(20–25 Pages OR 7 podcasts of approximately 10 minutes each, the podcasts must answer each requirement of the assignment regardless of length)
Introduction: My Child in Context
1. Home life and family:
· Who is my child? Is my child a boy or a girl? What is my child’s name?
· What are the characteristics of my child’s family? Does my child have brothers and sisters? Does my child have pets? Where is my child in the birth order? What was my child’s prenatal experience?
· Who lives with my child?
· Who provides primary care and who is closest to my child?
· What does my child’s family like to do together?
2. Community and culture, including language(s) spoken:
· Where does my child live?
· What language(s) are spoken in my child’s home?
· What language or languages do people speak who interact most frequently with my child?
· What does my child’s family believe about learning to speak English and/or languages other than English?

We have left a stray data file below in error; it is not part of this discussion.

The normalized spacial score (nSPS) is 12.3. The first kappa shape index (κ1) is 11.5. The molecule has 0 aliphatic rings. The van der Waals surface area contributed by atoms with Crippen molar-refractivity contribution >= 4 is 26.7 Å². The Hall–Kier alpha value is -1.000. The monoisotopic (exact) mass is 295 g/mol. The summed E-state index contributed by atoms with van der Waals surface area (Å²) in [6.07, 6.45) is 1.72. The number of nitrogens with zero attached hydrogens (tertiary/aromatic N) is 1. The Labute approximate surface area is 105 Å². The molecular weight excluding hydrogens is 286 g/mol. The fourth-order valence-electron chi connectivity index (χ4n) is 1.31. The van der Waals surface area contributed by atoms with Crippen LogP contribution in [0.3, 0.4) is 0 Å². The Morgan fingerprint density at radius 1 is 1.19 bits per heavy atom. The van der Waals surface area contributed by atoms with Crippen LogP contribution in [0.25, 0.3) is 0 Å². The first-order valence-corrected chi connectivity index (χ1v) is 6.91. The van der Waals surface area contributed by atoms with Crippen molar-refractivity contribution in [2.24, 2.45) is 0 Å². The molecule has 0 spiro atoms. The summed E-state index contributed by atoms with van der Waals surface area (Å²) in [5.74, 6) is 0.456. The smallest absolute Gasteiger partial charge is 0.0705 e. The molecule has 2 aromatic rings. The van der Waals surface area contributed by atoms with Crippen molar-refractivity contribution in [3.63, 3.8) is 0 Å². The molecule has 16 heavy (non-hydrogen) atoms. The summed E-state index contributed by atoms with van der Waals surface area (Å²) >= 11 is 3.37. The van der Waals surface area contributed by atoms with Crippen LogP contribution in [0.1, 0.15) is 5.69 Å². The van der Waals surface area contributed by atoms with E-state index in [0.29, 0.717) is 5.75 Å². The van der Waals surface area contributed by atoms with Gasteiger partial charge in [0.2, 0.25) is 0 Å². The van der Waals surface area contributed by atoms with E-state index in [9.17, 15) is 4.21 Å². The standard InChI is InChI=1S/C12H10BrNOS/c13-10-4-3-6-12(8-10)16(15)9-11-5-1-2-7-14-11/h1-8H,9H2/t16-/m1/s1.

· What opportunities for language/literacy-rich experiences are available to my child and my child’s family in their home and in the community?
· What additional facts, stories, and/or situations will help provide insights into who my child is related to his or her language development journey?
My Child’s Language and Literacy Development Journey: Developmental Characteristics
Each week, you will focus on a developmental stage of your child:
· Prenatal and Infancy
· Kindergarten and Primary Grades
For each stage, answer the following:
· In what ways did my child's development align or not align with the milestones reviewed for typically developing children?
· What factors supported and/or inhibited language acquisition, language development, and literacy in my child’s early childhood years (prenatal through third grade)?
· How did the domains overlap in my child’s acquisition of language, language development, and literacy?